The cup-to-disc ratio in her right eye was 0.3x0.3 and that of the left was 0.4x0.4. The neuroretinal rim in the right was plush and well perfused, whereas that of the left was pale and atrophic from 12 o’clock to 4 o’clock. Both maculae were healthy. Her retinal vascular details were also unremarkable. The peripheral retina was characterized by scattered areas of cystoids degeneration in both eyes. Post dilation pressures were 22mm Hg OD and OS, with open angles.
OCT imaging of the optic nerves was consistent with a chronic appearance of non-arteritic ischemic optic neuropathy (NAION) in the left eye; the OCT imaging of the right optic nerve was unremarkable. Neuro OCT imaging of the left optic nerve demonstrated a reduced papillomacular bundle, consistent with the findings of NAION.
Much of the history on the initial visit was from the patient’s perspective, and I’ve learned over the years that, sometimes what actually happens is different than what is portrayed in the history. Subsequent to our first visit together, I was able to obtain relevant medical records, and the patient’s interpretation of the series of events was fairly accurate.
One of my initial questions at the first visit centered around what transpired during the laser procedure. It was my interpretation from the history, and later confirmed by review of the medical records, that the patient was only given two drops in each eye of Iopidine (apraclonidine, Novartis) in the office, and was discharged on a regimen of Pred Forte (prednisolone acetate, Allergan) to use for three days. No follow-up was scheduled.
On the follow-up visit after the patient experienced pain and blurred vision, she was again prescribed Pred Forte QID and was scheduled to see a retina specialist. There was no mention of the status of the anterior chamber at that visit, and IOPs were 20mm Hg OD and OS.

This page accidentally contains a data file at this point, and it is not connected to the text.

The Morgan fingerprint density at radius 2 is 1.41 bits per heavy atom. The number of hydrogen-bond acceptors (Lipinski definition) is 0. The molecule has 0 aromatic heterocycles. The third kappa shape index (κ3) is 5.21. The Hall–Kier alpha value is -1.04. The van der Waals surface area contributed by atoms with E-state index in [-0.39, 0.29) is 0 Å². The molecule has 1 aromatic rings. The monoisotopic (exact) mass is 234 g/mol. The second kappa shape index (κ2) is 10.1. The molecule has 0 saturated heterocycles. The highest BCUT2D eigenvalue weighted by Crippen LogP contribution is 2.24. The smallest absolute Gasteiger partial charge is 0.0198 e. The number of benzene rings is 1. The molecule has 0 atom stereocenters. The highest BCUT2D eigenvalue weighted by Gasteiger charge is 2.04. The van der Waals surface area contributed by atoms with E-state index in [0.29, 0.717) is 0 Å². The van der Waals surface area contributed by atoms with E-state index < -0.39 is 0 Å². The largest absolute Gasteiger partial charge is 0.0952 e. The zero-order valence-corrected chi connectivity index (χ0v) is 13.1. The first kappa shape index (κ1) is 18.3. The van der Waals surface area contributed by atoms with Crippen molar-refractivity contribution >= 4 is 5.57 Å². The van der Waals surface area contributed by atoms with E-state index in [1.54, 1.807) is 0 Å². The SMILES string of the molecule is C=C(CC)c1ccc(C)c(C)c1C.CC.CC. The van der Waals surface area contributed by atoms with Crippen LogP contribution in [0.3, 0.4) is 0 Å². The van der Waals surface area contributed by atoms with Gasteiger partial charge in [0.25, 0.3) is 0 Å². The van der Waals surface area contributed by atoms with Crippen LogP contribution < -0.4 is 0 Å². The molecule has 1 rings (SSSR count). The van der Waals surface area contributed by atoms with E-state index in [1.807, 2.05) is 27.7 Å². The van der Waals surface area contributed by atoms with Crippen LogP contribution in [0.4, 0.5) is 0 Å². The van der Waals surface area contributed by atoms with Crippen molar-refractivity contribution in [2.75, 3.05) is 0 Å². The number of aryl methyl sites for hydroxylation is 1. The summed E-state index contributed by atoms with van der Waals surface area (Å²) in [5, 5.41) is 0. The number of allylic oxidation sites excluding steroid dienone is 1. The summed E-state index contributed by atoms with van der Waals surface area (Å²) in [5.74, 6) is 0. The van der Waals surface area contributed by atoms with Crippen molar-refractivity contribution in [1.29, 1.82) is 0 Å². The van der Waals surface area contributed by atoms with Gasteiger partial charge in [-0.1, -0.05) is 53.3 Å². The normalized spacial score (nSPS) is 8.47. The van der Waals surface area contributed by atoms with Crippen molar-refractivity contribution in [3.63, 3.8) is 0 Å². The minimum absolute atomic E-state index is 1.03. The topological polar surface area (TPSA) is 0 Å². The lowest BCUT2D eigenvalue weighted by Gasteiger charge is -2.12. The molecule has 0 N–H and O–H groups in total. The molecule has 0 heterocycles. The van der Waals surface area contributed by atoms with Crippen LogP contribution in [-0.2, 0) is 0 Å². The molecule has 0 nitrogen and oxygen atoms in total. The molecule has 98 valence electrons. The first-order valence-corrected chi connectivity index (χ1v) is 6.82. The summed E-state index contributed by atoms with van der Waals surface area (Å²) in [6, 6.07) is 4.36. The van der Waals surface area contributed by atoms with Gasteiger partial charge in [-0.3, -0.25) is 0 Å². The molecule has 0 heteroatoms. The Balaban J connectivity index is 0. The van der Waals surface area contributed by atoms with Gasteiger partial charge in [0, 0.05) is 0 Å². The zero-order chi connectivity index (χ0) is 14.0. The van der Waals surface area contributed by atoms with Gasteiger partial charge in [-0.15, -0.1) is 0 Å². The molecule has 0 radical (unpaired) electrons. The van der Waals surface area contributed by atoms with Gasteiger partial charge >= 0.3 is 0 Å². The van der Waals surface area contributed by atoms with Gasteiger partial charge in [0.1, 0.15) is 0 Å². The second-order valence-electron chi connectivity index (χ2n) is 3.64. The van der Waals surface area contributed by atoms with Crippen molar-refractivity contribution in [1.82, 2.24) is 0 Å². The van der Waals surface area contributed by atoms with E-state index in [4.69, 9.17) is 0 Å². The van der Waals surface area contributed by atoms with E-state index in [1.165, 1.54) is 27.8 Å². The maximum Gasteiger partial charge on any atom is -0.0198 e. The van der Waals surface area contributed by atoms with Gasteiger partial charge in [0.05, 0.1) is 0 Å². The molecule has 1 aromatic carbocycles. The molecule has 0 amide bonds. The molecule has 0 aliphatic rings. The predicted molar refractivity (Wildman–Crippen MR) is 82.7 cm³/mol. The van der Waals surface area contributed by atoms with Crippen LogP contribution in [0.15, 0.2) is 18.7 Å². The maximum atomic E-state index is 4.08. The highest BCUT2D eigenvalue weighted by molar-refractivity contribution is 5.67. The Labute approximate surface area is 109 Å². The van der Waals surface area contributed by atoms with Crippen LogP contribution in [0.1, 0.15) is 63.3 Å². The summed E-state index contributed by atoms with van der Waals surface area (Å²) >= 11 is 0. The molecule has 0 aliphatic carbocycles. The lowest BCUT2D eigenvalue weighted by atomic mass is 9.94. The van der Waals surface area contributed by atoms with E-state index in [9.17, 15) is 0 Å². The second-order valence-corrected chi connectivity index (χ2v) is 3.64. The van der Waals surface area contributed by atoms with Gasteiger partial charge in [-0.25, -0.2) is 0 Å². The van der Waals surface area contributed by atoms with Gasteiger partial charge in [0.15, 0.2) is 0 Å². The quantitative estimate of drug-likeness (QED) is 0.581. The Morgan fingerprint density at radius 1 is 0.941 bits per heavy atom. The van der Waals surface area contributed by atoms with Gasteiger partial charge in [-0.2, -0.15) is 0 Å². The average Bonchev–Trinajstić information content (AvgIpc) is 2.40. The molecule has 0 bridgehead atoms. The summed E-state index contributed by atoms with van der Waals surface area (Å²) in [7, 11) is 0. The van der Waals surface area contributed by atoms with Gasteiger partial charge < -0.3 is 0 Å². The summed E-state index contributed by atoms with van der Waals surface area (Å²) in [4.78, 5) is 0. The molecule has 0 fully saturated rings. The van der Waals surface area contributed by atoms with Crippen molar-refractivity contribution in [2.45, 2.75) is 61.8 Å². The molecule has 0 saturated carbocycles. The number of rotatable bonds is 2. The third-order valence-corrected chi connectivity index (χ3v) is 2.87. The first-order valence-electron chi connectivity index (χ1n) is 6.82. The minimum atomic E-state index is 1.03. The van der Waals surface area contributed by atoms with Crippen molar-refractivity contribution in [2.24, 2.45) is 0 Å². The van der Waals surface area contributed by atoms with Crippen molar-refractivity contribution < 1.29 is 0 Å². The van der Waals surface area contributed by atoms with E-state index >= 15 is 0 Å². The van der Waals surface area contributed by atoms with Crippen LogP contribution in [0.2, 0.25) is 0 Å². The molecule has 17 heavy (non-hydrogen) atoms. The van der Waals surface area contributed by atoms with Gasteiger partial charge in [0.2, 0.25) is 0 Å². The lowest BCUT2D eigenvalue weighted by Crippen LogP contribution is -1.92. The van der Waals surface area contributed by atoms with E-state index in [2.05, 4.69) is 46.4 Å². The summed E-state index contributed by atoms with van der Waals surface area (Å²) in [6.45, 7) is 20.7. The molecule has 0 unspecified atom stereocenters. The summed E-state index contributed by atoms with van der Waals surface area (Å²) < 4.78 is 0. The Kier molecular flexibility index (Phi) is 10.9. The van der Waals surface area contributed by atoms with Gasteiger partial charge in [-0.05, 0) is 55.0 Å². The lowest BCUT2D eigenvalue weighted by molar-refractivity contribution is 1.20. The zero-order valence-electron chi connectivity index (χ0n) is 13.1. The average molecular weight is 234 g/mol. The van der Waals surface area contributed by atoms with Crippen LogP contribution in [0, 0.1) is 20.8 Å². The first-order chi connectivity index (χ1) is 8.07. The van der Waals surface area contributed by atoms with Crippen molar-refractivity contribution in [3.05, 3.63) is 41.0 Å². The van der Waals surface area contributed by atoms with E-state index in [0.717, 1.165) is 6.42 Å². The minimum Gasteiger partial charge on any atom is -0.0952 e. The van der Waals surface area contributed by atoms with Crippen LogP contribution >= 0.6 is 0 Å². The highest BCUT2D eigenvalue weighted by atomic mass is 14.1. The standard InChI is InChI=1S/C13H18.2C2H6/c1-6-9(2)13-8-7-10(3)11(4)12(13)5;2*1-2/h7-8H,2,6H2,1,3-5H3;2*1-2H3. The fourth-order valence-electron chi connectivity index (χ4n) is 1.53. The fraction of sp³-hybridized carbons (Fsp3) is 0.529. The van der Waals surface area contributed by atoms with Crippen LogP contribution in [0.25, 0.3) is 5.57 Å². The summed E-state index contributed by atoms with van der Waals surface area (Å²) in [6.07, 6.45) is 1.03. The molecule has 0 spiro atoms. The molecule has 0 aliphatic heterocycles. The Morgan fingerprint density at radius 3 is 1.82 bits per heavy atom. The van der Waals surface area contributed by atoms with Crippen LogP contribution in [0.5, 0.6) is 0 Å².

The retinologist diagnosed an ischemic optic neuropathy and the patient was ultimately sent to me. As best as I can tell, sometime following the LPI, most likely within the first few days, the left optic nerve infarcted. Did the LPI contribute to that? Possibly, though we’ll never know for certain. But the timeframe fits. Could she have experienced an exaggerated inflammatory response in the left eye that underwent two LPI procedures? Could she have had a concurrent IOP spike post LPI in the left eye? What did that eye look like in the immediate post LPI period? The answers to these questions are unknown, as no follow-up was performed until after the patient developed symptoms.
|Note the relative anterior positioning of the ciliary body posterior to the iris root, and the subsequent anterior displacement of the iris root. This can be seen on slit lamp as a narrow angle, but without the ciliary body being visible on slit lamp exam, the diagnosis of plateau iris configuration cannot be made.|
This is an important reminder that, following LPI, the patient must be examined several days later for some of the common side effects from the procedure, such as inflammation and IOP elevation, not to mention what effect it has on opening the angles and reducing the risk of angle closure. And therein lies the rub in this unfortunate situation.